Further, we are not suggesting the stereotypical soup kitchen of your grandparent’s generation – ladling out soup from large, steaming pots to long lines of unfortunate people. Rather, we envision the creation of a nation-wide network of what would be more like community centers, central hubs of services for those living in need.

A good example of this type of service is the Trenton Area Soup Kitchen (TASK) located in New Jersey’s capital city. Trenton was once a proud industrial town producing ceramics and steel for use across the nation, but with migration of manufacturing first to the U.S. south and then overseas, Trenton began its downward slide into hard times. Trenton has been losing population for the last five decades and is now grappling with many of the problems that inner cities face across our nation.

In the center of this gritty landscape, TASK has been operating since 1982 with a three-fold mission: to serve ample, nutritious meals, to help patrons to lives of self-sufficiency, and to improve quality of life for all who come through its doors. 
Annually TASK provides more than 300,000 meals a year to people who live in and around Trenton.  TASK has added 14 partner satellite locations to feed people who live too far to walk to TASK and now enrolls more than 900 school children who don’t have enough to eat on the weekend in the Send Hunger Packing Program a partnership with the local food bank and 23 area schools.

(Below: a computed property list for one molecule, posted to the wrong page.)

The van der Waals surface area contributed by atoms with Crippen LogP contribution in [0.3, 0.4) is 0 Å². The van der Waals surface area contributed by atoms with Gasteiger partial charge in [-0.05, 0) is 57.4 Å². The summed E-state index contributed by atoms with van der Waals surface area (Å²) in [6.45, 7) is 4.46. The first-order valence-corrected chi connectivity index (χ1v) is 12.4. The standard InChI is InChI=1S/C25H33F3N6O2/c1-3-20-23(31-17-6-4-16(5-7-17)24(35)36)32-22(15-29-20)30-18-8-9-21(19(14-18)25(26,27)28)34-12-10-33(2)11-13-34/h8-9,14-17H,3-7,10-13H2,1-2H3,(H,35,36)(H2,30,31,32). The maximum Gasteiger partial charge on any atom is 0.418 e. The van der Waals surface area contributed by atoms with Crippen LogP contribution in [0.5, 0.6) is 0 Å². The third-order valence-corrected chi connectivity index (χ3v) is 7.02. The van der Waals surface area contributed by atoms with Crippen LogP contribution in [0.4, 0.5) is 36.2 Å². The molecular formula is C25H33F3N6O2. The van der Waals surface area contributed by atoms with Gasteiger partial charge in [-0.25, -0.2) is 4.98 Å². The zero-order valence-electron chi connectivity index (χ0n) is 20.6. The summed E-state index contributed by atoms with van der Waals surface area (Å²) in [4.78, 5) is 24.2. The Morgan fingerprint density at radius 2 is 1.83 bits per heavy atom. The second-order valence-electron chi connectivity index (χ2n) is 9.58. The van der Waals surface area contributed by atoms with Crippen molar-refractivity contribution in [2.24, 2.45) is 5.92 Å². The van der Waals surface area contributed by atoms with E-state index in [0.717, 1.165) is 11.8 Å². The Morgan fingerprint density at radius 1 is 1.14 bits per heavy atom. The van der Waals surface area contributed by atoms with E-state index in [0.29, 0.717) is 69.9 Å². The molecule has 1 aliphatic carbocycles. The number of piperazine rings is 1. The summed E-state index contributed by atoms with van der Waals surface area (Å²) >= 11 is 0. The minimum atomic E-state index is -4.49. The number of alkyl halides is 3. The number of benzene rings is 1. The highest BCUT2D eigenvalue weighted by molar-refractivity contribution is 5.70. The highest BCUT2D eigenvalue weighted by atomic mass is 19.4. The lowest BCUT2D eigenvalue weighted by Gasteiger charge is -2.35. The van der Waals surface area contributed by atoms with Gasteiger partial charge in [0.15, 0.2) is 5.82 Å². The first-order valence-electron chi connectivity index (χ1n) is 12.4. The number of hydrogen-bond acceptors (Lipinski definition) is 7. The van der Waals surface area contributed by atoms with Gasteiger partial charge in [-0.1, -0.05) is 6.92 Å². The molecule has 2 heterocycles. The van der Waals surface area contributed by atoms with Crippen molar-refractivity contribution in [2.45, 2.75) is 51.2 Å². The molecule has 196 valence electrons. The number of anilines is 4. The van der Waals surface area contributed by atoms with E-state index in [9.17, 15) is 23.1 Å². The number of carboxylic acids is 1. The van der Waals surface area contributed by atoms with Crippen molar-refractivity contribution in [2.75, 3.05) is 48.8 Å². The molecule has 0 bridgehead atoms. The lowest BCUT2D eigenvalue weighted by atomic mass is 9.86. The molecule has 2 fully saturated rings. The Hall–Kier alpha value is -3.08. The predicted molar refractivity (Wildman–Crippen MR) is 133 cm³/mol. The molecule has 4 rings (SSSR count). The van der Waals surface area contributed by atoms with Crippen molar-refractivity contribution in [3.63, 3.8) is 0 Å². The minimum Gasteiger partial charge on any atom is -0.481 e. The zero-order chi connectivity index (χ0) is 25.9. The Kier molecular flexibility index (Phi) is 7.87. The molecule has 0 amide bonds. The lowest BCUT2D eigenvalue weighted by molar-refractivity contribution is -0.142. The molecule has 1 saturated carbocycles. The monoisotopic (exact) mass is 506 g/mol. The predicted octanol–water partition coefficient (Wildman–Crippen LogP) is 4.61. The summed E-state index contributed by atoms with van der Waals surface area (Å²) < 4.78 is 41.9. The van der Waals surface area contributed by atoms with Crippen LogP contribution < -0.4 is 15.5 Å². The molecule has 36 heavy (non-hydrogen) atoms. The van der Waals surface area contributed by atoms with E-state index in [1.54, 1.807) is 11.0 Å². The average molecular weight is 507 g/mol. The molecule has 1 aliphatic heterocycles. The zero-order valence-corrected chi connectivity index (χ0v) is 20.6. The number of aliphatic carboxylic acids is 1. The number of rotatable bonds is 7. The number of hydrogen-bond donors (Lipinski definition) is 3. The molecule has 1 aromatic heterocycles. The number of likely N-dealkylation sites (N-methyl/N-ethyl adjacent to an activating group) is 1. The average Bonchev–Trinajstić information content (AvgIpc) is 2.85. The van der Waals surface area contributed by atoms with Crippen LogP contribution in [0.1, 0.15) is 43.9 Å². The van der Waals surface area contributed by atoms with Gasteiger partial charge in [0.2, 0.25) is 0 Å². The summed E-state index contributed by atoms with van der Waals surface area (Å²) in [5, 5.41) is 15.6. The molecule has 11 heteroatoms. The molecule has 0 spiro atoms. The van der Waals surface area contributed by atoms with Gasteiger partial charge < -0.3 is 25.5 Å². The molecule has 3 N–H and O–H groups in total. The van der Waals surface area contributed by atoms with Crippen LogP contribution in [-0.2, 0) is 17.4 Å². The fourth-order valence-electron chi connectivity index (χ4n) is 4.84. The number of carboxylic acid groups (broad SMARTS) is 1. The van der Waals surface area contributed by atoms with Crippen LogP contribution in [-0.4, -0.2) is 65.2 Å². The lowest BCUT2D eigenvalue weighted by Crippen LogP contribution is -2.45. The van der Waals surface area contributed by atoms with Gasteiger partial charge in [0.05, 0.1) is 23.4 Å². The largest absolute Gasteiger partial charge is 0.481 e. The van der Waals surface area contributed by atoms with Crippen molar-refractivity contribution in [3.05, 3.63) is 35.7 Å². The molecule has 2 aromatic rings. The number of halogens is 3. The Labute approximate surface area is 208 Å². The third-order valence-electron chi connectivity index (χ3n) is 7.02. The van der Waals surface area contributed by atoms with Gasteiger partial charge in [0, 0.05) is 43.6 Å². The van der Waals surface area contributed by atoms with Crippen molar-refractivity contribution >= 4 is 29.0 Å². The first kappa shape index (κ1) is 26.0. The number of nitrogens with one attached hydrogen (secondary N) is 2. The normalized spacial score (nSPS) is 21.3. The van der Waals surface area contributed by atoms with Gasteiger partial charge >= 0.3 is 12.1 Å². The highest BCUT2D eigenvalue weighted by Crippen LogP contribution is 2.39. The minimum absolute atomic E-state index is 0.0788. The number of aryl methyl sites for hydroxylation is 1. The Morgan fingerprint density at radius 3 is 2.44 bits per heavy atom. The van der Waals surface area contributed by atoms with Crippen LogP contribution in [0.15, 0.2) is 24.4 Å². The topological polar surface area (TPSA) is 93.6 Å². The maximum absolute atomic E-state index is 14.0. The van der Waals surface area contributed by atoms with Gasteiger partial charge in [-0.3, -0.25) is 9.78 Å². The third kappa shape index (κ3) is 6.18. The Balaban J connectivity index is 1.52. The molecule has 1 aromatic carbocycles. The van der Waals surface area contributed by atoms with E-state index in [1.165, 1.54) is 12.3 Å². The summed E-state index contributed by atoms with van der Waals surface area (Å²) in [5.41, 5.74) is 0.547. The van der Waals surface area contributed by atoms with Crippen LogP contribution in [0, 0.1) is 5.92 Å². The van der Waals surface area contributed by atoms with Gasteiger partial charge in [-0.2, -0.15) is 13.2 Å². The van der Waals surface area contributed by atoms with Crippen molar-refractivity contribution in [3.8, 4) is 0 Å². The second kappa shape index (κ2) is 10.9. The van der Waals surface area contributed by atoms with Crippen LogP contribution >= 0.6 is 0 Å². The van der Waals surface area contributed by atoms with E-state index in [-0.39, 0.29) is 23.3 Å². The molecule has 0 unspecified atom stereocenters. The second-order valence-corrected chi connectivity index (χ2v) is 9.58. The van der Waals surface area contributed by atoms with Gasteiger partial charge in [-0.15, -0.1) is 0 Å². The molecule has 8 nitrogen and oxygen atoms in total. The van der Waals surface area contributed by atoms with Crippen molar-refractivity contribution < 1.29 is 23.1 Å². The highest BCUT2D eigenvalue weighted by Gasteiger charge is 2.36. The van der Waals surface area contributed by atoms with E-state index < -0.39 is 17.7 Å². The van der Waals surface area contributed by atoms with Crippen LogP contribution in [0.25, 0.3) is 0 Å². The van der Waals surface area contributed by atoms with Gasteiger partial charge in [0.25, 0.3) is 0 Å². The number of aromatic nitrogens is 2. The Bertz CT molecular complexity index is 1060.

Feeding people is only the first step. Many who come to TASK have been traumatized by their difficult lives and see little hope for a brighter future. So in addition to meal service, TASK has a robust all volunteer adult education program with tutoring in basic math, literacy, computer training and preparation for the high school equivalency test.

TASK also provides case management services, as well as food, hygiene-product, clothing, and holiday giveaways and mail delivery for those without permanent address, birthday celebrations, and the list goes on. All programs are free and open to everyone, no questions asked.  The important common theme is that people feel that someone cares about them.

Yet another wonderful part of TASK is its creative arts program - a vibrant mix of poetry and story writing, music, painting, and photography - again an all volunteer operation. Art shows and musical performances at outside venues are now commonplace as well as sales of works of art.

TASK is a non-religious, non-sectarian 501(c) 3 nonprofit that receives less than three percent of its funding from government. Its support comes from a very diverse donor base in the capital city region. It is an efficient and sustainable organization that for nine out of the last ten years has earned a four-star rating from Charity Navigator, the country’s leading independent evaluator of nonprofits.  This past year TASK was the only charity in New Jersey to earn a perfect 100 per cent rating by Charity Navigator based on the strength of its finances, its governance practices and its transparency.   For further information on TASK go to

We believe that nonprofit soup kitchens such as TASK, while obviously not the ultimate solution to poverty and hunger in America, are an appropriate response to the unwillingness of leaders to address growing hunger in America.

Until our society develops the political will to effectively address growing hunger in our country, we encourage others to seriously consider starting central hubs of service all across America to help those in need avoid the pain and indignity of chronic hunger.